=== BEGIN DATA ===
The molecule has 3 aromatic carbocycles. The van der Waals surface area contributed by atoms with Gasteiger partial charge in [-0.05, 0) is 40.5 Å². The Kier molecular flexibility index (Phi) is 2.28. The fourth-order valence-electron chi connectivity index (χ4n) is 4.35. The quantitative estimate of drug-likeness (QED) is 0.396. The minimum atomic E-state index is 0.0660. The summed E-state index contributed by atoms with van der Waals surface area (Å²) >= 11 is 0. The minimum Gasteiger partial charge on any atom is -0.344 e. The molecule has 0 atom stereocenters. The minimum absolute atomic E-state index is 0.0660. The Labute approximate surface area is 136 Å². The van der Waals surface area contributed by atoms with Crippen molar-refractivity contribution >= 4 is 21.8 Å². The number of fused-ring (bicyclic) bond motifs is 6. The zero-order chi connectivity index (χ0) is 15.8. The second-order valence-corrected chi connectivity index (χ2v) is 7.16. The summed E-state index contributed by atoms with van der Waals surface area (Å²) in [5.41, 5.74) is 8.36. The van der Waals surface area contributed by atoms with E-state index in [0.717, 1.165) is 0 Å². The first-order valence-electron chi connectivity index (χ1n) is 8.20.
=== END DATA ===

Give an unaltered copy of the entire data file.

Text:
The molecule has 3 aromatic carbocycles. The van der Waals surface area contributed by atoms with Gasteiger partial charge in [-0.05, 0) is 40.5 Å². The Kier molecular flexibility index (Phi) is 2.28. The fourth-order valence-electron chi connectivity index (χ4n) is 4.35. The quantitative estimate of drug-likeness (QED) is 0.396. The minimum atomic E-state index is 0.0660. The summed E-state index contributed by atoms with van der Waals surface area (Å²) >= 11 is 0. The minimum Gasteiger partial charge on any atom is -0.344 e. The molecule has 0 atom stereocenters. The minimum absolute atomic E-state index is 0.0660. The Labute approximate surface area is 136 Å². The van der Waals surface area contributed by atoms with Crippen molar-refractivity contribution >= 4 is 21.8 Å². The number of fused-ring (bicyclic) bond motifs is 6. The zero-order chi connectivity index (χ0) is 15.8. The second-order valence-corrected chi connectivity index (χ2v) is 7.16. The summed E-state index contributed by atoms with van der Waals surface area (Å²) in [5.41, 5.74) is 8.36. The van der Waals surface area contributed by atoms with E-state index in [0.717, 1.165) is 0 Å². The first-order valence-electron chi connectivity index (χ1n) is 8.20.